A change, deletion, or rearrangement in the DNA sequence that may lead to the synthesis of an altered inactive protein the loss of the ability to produce the protein. If a mutation occurs in a germ cell, then it is a heritable change in that it can be transmitted to all daughter cells.
|Herbicides that kill a limited range of plant types.|
A roundworm or threadworm that attacks plants and animals.
Property of microorgisms to convert nitrogen gas from the atmosphere into a chemically combined form, ammonia, which is essential to plant growth.
|novel trait in a
A plant possessing characteristics not normally found in that species where the new characteristic has been created through specific genetic manipulation, transformation, mutation, etc..
The transfer of a diploid cell nucleus from a donor cell into another cell that has had its original nucleus removed (enucleated cell).
The 'building block' of nucleic acids, such as the DNA molecule. A nucleotide consists of one of four bases - adenine, guanine, cytosine or thymine - attached to a phosphate-sugar group. In DNA the sugar group is desoxyribose, while in RNA (a DNA-related molecule which helps to translate genetic information into proteins), the sugar group is ribose, and the base uracil substitutes for thymine. Each group of three nucleotides in a gene is known as a codon. A nucleic acid is a long chain of nucleotides joined together, and therefore is sometimes referred to as a "polynucleotide".
Various committees have been set up within the European Parliament to organise its work. The members of each committee are elected at the beginning of and half-way through each parliamentary term, according to their political affiliation and their expertise.
Parliament's Rules of Procedure specify that the Members of Parliament set the number of committees and determine their powers. At present there are seventeen specialised permanent committees in which the Commission's proposals are discussed. Parliament can also set up sub-committees, temporary committees and committees of inquiry if it considers it necessary. Two committees of inquiry have been set up so far: on the Community transit procedure in 1996 and on the bovine spongiform encepalopathy (BSE) epidemic in 1997.
The main task of the permanent committees is to debate proposals for new legislation put forward by the European Commission and to draw up own-initiative reports. For any proposal for legislation or other initiative, a rapporteur is nominated according to an agreement between the political groups which make up Parliament. His or her report is discussed, amended and voted on within the parliamentary committee and then transmitted to the plenary assembly, which meets once a month in Strasbourg, and which debates and votes on the basis of this report.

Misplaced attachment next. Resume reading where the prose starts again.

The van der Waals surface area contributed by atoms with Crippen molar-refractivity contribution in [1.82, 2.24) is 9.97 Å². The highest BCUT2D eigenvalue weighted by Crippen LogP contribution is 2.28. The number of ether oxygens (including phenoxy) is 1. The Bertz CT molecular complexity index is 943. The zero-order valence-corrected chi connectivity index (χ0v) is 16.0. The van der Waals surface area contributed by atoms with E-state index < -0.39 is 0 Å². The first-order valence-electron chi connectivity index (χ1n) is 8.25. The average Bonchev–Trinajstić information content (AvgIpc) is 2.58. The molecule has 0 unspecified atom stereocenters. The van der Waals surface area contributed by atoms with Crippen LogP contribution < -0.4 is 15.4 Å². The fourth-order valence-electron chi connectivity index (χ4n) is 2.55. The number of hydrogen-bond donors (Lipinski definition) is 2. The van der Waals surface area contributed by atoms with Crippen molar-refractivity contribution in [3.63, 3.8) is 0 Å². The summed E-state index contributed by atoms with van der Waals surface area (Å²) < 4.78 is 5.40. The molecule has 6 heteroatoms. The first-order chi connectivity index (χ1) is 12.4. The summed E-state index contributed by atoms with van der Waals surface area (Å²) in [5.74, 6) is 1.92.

As preparation for Parliament's vote of approval of the European Commission, the parliamentary committees also hear the proposed Members of the Commission in their specialised areas.
Specific causative agent of disease.
|Microorganism causing disease to animals and plants.|
The breeding line from which a parent of a cross is taken.
The development of an organism from an unfertilized egg. This process is relatively common in plants, but less so among animals. Some species of insects can produce large numbers of individuals which are diploid. Some species of lizards can also produce diploid progeny. Since a female parent is, in essence, cloning herself, parthenogenesis always produces only female offspring, since no recombination of genetic material between parents occurs, genetic variation within populations that use parthenogenesis is limited. However, this process can result in quick repopulation of a devastated area in a short period of time especially if the population has been thinned such that mating encounters between males and females are rare.
A grant issued by the government, which gives the patent holder the right to exclude others from making, using or selling a patented invention for a certian term. In most countries, the term begins on the date on which the patent issues ends and 20 year from the date on which the application for the patent was filed. Patents are granted on inventions which meet the requirements of novelty, non-obviousness, and utility. A patent holder cannot use a patented invention dominated by the patent of another, absent a license or cross-license.
See: polymerase chain reaction.
Two or more amino acids chained together by a bond called "peptide bond". A protein is a long chain of amino acids joined together in this way, and therefore is sometimes referred to as a "polypeptide". Some proteins contain more than one polypeptide chain.
A substance that kills harnful organisms (for example, an insecticide or fungicide).
A trait which appears to be identical to a genetic trait, but which is caused by non-genetic factors.
A set of observable physical characteristics of an individual organism. A single characteristic can be referred to as a "trait", although a single trait is sometimes also called a phenotype. For example, blond hair could be called a trait or a phenotype, as could obesity. A phenotype can be the result of many factors, including an individual's genotype, environment and lifestyle, and the interactions among these factors - the observed manifestation of a genotype. The phenotype may be expressed physically, biochemically, or physiologically.